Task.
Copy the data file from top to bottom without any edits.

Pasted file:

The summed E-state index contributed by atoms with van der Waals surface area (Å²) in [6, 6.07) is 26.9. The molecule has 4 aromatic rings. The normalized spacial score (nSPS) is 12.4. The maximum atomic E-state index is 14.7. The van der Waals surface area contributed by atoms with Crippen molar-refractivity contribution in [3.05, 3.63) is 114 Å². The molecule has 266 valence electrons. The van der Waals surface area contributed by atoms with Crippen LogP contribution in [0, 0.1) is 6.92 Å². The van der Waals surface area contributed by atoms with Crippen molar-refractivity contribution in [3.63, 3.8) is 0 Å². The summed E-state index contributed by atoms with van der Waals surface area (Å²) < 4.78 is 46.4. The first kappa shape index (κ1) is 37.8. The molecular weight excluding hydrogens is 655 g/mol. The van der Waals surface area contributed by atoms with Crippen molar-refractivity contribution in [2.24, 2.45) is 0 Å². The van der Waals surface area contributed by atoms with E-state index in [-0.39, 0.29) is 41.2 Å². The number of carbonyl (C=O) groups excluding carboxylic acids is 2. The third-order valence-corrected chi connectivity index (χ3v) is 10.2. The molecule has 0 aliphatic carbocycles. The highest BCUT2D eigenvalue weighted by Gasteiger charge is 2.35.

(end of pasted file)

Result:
The summed E-state index contributed by atoms with van der Waals surface area (Å²) in [6, 6.07) is 26.9. The molecule has 4 aromatic rings. The normalized spacial score (nSPS) is 12.4. The maximum atomic E-state index is 14.7. The van der Waals surface area contributed by atoms with Crippen molar-refractivity contribution in [3.05, 3.63) is 114 Å². The molecule has 266 valence electrons. The van der Waals surface area contributed by atoms with Crippen LogP contribution in [0, 0.1) is 6.92 Å². The van der Waals surface area contributed by atoms with Crippen molar-refractivity contribution in [3.63, 3.8) is 0 Å². The summed E-state index contributed by atoms with van der Waals surface area (Å²) < 4.78 is 46.4. The first kappa shape index (κ1) is 37.8. The molecular weight excluding hydrogens is 655 g/mol. The van der Waals surface area contributed by atoms with Crippen molar-refractivity contribution in [2.24, 2.45) is 0 Å². The van der Waals surface area contributed by atoms with E-state index in [-0.39, 0.29) is 41.2 Å². The number of carbonyl (C=O) groups excluding carboxylic acids is 2. The third-order valence-corrected chi connectivity index (χ3v) is 10.2. The molecule has 0 aliphatic carbocycles. The highest BCUT2D eigenvalue weighted by Gasteiger charge is 2.35.